Stimulus Coming: Will China Lose Control of Real Estate Market?

Chinese media is asking if home prices will take off in the wake of stimulus. Certainly if credit growth is about to pick up, speculating in homes and A-shares is a good idea. This is even before considering currency risks.

First up is Shenzhen's hike in mortgage rates posted earlier today. This is seen as a pre-emptive strike against real estate speculation.
iFeng: 信号!全面宽松确认后房价要蠢蠢欲动?
Don't worry, Shenzhen has taken the lead in further raising the interest rate of the first home loan. Although it is a "euphemism" statement on the regulation of the property market, it is obviously a clear signal to the real estate market. It will continue to maintain the high interest rate of the property market and freeze the credit of the property market. Scale expansion.

The brokerage Chinese reporter verified from many parties that the first house rate of the construction bank Shenzhen Branch housing loan today (July 25) was adjusted from the benchmark interest rate by 10% to 15%, and the second suite to 20%. The news came out and exclaimed.
Fuzhou and other cities are also hiking mortgage interest rates:
The cities that are raised are Fuzhou and so on. In addition to individual banks, Fuzhou's first home loan interest rate has generally risen 15% from the benchmark interest rate.

Similarly, including Bank of Communications, Bank of China, etc., the first-home loan interest rate was adjusted from the benchmark interest rate by 10% to 15% of the benchmark interest rate; the second-home loan interest rate was adjusted from the benchmark interest rate of 15% to the benchmark interest rate of 20%. According to media reports, Guangfa Bank currently has a 15% increase in the first home loan from the benchmark interest rate, and a second home loan from the benchmark interest rate by 20% to 25%. Everbright Bank also raised the first-home loan by 30% from the benchmark interest rate, and the second-home loan rose by 35% from the benchmark interest rate.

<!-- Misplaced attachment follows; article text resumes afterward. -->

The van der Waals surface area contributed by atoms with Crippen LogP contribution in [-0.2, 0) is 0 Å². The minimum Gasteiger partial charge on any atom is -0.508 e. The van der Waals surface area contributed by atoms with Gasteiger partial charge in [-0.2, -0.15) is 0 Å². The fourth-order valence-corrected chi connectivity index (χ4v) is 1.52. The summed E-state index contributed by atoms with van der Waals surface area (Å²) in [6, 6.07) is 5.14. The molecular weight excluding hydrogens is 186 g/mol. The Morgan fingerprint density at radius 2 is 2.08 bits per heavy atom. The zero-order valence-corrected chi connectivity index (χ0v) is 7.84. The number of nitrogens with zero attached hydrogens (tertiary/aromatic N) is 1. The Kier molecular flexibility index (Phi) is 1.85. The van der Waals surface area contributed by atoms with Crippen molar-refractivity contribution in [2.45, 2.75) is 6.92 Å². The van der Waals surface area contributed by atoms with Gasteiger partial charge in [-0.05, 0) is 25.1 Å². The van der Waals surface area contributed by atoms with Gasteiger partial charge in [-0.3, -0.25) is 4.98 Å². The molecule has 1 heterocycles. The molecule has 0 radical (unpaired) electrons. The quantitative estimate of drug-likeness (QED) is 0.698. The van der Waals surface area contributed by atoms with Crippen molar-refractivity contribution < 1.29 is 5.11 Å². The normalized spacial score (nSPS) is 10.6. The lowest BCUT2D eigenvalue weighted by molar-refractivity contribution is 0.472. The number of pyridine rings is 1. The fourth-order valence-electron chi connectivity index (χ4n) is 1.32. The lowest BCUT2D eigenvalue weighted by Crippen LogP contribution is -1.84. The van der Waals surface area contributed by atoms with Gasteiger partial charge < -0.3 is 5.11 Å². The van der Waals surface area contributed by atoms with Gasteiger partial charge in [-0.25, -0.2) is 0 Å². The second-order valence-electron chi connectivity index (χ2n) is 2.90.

Shanghai will continue restricting home purchases and home loans:
Shanghai Mayor Ying Yong said today that it is necessary to adhere to the "double limit" policy of restricting purchases and loans, and will continue to strengthen the regulation of the real estate market.
Limiting credit flows is the key:
In fact, from the perspective of policy intentions, under the direction of comprehensive easing, the active fiscal policy is more active, the monetary policy must guarantee reasonable financing needs, and the supply of funds will continue to be plentiful. However, these steady growth of excess loan funds must ensure that the flow to the real economy, rather than continue to flow to real estate.
Capital controls may have worked for the capital account. There's little evidence that capital controls have worked domestically, particularly when credit growth is rising.
The current round of real estate rise has been up to 37 months. According to past experience, the effect of regulation and control should have already appeared, and house prices should have been firmly controlled. However, local governments are still stepping up their efforts to introduce new policies, new ideas, and stabilize housing prices.
Real estate controls haven't eased because credit growth hasn't slowed enough to impact the housing market. For years on end, China has failed to stem the flow of capital into real estate, only by stemming the growth of credit has it triggered cyclical downturns in real estate.
For example, Pan Shiyi, chairman of SOHO China, publicly stated in recent days that simply talking about housing prices can never be clearly seen in the real estate market, and housing prices depend only on how much the central bank sends. "It does not depend on the Ministry of Land and Resources, nor on the Ministry of Housing and Construction. It depends only on how much money the People's Bank sends. The amount of money sent by the central bank will naturally rise."

At present, financial and monetary leverage, such as mortgage interest rates, is still an important barrier to the entry of excess credit funds into the property market. Once the local government has made some relaxation in terms of purchase restrictions and price limits, the mortgage interest rate can be used as the last threshold, which is better than nothing.
Mortgage rates will hold housing in check if rates are higher than the rate of home price appreciation. If mortgage rates are below the rate of appreciation, speculators will have every incentive to find ways of diverting other forms of credit into the housing market.

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